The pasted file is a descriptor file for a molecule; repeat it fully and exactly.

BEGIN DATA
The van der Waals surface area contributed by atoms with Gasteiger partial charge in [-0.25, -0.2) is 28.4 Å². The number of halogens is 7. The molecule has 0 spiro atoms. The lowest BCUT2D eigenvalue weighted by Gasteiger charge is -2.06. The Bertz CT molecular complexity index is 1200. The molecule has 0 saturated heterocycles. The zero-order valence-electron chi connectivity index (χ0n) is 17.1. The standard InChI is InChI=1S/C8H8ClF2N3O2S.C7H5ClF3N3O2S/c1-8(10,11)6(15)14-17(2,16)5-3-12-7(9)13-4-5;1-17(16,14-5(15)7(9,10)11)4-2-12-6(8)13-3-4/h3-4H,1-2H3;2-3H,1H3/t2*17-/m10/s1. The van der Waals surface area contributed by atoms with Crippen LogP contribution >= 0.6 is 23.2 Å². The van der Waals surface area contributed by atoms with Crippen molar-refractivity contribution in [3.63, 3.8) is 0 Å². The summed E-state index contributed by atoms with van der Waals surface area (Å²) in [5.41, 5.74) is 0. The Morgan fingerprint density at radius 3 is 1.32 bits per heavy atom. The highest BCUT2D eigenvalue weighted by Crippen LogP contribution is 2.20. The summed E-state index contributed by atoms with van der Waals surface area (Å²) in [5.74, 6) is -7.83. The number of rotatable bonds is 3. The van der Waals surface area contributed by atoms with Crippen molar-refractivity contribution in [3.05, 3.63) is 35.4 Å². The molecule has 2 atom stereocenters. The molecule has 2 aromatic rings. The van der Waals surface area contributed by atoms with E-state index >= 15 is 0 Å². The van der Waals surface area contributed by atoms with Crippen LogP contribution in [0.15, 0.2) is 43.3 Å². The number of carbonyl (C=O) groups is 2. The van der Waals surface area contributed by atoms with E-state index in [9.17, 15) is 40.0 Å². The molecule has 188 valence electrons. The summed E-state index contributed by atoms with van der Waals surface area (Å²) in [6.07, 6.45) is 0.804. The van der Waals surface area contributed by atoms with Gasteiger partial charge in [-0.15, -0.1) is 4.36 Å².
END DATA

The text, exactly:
The van der Waals surface area contributed by atoms with Gasteiger partial charge in [-0.25, -0.2) is 28.4 Å². The number of halogens is 7. The molecule has 0 spiro atoms. The lowest BCUT2D eigenvalue weighted by Gasteiger charge is -2.06. The Bertz CT molecular complexity index is 1200. The molecule has 0 saturated heterocycles. The zero-order valence-electron chi connectivity index (χ0n) is 17.1. The standard InChI is InChI=1S/C8H8ClF2N3O2S.C7H5ClF3N3O2S/c1-8(10,11)6(15)14-17(2,16)5-3-12-7(9)13-4-5;1-17(16,14-5(15)7(9,10)11)4-2-12-6(8)13-3-4/h3-4H,1-2H3;2-3H,1H3/t2*17-/m10/s1. The van der Waals surface area contributed by atoms with Crippen LogP contribution >= 0.6 is 23.2 Å². The van der Waals surface area contributed by atoms with Crippen molar-refractivity contribution in [3.63, 3.8) is 0 Å². The summed E-state index contributed by atoms with van der Waals surface area (Å²) in [5.41, 5.74) is 0. The Morgan fingerprint density at radius 3 is 1.32 bits per heavy atom. The highest BCUT2D eigenvalue weighted by Crippen LogP contribution is 2.20. The summed E-state index contributed by atoms with van der Waals surface area (Å²) in [5.74, 6) is -7.83. The number of rotatable bonds is 3. The van der Waals surface area contributed by atoms with Crippen molar-refractivity contribution in [3.05, 3.63) is 35.4 Å². The molecule has 2 atom stereocenters. The molecule has 2 aromatic rings. The van der Waals surface area contributed by atoms with E-state index >= 15 is 0 Å². The van der Waals surface area contributed by atoms with Crippen LogP contribution in [0.15, 0.2) is 43.3 Å². The number of carbonyl (C=O) groups is 2. The van der Waals surface area contributed by atoms with E-state index in [9.17, 15) is 40.0 Å². The molecule has 188 valence electrons. The summed E-state index contributed by atoms with van der Waals surface area (Å²) in [6.07, 6.45) is 0.804. The van der Waals surface area contributed by atoms with Gasteiger partial charge in [-0.15, -0.1) is 4.36 Å².